Archive for March, 2009

My Kind Of Town

March 27, 2009


  Next time you stay overnight in Chicago and get up for your morning run, make sure to go south along the lake a bit, past the Shedd Aquarium, and then east out the Solidarity Drive peninsula to the Adler Planetarium.  Then turn around and look back. 

  You will see why the Economist called it “…architecturally the most interesting city in America”.  And a better point of vantage could not be had.  If done just as I described you’ll already be on an endorphin high and with your first look, your breath will be taken away as it was just after first hearing the major movement of some great piece of music.  You will agree with (Chicagoan) Frank Lloyd Wright that “architecture is nothing more than frozen music”.

  With each repeat of this experience, I get the feeling that the final reverberation ended just the second before I turned.  Instruments are at rest.  Orchestra standing about to bow.  Remember – this is far removed from the sounds of the city.  In the early AM there is near silence out there.

  When I noticed a nearby statue I figured it must be of a great composer, seated, listening to a performance of his finest work.  Upon closer inspection however, it turned out to be of Copernicus which in a sense is just as appropriate.

  Chicago’s architecture would not be nearly so moving and dramatic had it not been for the great fire of 1871 which burned a wide swath to the ground.  From the ashes arose what is there now there to be seen.  A big bang of sorts.  It thus makes sense to have that important early cosmologist looking upon what hath been wrought.

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  It is especially fulfilling to consider this particular measure of the built environment as of a whole rather than of its pieces.  It is a nearly perfect oeuvre of quite large scale and, in comforting contrast to the terror and turmoil about these days, shows what can be achieved through harmonious collaboration. 

  Iris Murdoch wrote: “Good art, whatever its style, has qualities of hardness, firmness, realism, clarity, detachment, justice, truth.  It is the work of a free, unfettered, uncorrupted imagination.  Whereas bad art is the soft, messy self-indulgent work of an enslaved fantasy.  Pornography is at one end of that scale, great art at the other end.”*   Hardness, firmness, realism; doesn’t that sound like Chicago?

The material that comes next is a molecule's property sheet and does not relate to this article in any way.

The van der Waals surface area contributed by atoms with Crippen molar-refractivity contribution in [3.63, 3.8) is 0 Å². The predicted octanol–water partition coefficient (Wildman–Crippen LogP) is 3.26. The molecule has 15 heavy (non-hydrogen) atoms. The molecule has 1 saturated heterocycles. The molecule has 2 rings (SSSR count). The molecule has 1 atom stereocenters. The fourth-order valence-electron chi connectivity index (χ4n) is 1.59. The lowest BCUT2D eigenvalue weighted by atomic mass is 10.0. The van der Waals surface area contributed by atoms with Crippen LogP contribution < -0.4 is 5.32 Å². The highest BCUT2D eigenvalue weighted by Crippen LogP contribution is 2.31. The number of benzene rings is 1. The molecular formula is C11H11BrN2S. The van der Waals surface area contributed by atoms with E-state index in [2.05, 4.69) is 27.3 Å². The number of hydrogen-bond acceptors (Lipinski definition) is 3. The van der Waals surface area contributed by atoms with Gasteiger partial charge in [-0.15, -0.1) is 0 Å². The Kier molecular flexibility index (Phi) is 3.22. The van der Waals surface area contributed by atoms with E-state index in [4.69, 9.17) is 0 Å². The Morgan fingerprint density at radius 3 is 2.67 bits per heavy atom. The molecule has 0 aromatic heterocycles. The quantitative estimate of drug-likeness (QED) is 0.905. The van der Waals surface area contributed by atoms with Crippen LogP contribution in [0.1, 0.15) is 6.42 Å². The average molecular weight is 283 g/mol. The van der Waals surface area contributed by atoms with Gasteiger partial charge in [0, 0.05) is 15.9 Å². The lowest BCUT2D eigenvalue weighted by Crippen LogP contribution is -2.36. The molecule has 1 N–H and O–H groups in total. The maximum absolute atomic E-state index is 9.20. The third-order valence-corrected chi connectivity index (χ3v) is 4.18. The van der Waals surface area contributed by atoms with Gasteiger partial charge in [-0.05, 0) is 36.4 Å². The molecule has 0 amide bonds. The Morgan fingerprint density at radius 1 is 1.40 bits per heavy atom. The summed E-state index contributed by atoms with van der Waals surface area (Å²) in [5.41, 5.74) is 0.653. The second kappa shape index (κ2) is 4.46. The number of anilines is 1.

It is incredible to learn that the city was built upon a swamp; that its name relates to the onions found therein by Native Americans; and that the land from Michigan Avenue to the lake was reclaimed and filled with the conflagration’s remains;

  As Carl Sandburg wrote in his Chicago Poems:

Come and show me another city with lifted head singing
so proud to be alive and coarse and strong and cunning


By night the skyscraper looms in the smoke and the stars
and has a soul

  My kind of town.


Could It Have Been Her Perfume?

March 20, 2009

  Most don’t realize it, but there is more involved with a rich experience of a perfume than simple inhalation.  If you rush it or force it, all is lost.  In fact, it is best not to inhale at all.  To maximize the olfactory uptake, especially of a really fine subtle sent, you let it flow through your nostrils of its own accord.  Allow it to linger.  Then maybe draw in more very gently and slowly.  While keeping an eye on she off whom it floated.

  The very old part of your brain that manages the sense of smell will conjure something up for you to combine with the view.  Unfortunately the process often ends up feeling like inhaling screen or something out of Bosch. Get what you pay for, tart. 

  But sometimes when my wife walks past I’m left in a special sort of ethereal reverie.  An unexpected existential elevation – transitory to be sure, but all the more effective for the fact.  Oh yaaa.  Wow!  That’s who she is…

  One’s sense of smell can be  incredibly generative.  The briefest waft can catalyze memories by the torrent.  I remember once when my kids were very young I picked up a crayon and smelled it.  A hallucination ensued of me in my youth with coloring books and my brothers at our kitchen table.  Proust began his novel In Search Of Lost Time with the protagonist sniffing a small French cake called a Madeline which act brought forth such cerebration that seven volumes were required to get to the denouement.

  Remember in Silence of the Lambs when Lecter first meets Clarice and says: “You use Evyan cream and sometimes you wear L’Air du Temps, but not today…”?  It was a crucial part of the flic for a variety of reasons.  We already knew that he was a beast, but then in that dungeon we learn that he was cultured and preternaturally discerning.

  The choice of that particular scent was prescient. The name translates as “the air of the time” or zeitgeist in other words.  The film went on to win five Academy Awards and could thus be said to have been at the leading edge of consciousness back then in the early nineties. 

  What in Lord’s name does that say about us?  That millions around the world would pay good money (and still do) to watch a horrible cannibalistic psychopath?  Does it numb or sensitize?  It’s interesting to juxtapose Dr. Lecter and Hanna Schmitz (cf March 6 below).  Few would find Lecter banal.  Should that be reassuring in some way?

  In the end, after his gruesome escape when he called Clarice from calm repose, how was it that his feelings toward her would have him say: “I have no plans to call on you, Clarice, the world being more interesting with you in it”?

  Could it have been her perfume?


March 13, 2009


         mid-light                                        retro-bustier1

  Hi girls!  Well, I said I’d get to fashion tips one day…  Such a steady and deep stream of women’s clothing catalogues flows through our mailbox that it would be impossible for me not to have honed a related set of skills.  Read what follows, but don’t tell your mother what I’m up to.  I’m pretty sure that she wouldn’t be interested.  Your brother will understand.

  The girl on the right (Victoria’s Secret – ‘Beach Sexy’ Collection) is real nice, I’m sure.  And I too would do just about anything within reason for the bucket of shekels she probably takes away for her efforts.  Nonetheless, she looks like something you’d see in a window in Amsterdam.  Why else would the company sell their undergarments in multiples?  The only point that comes across has to do with something one is born knowing how to do even if it does take some number of years to rev up.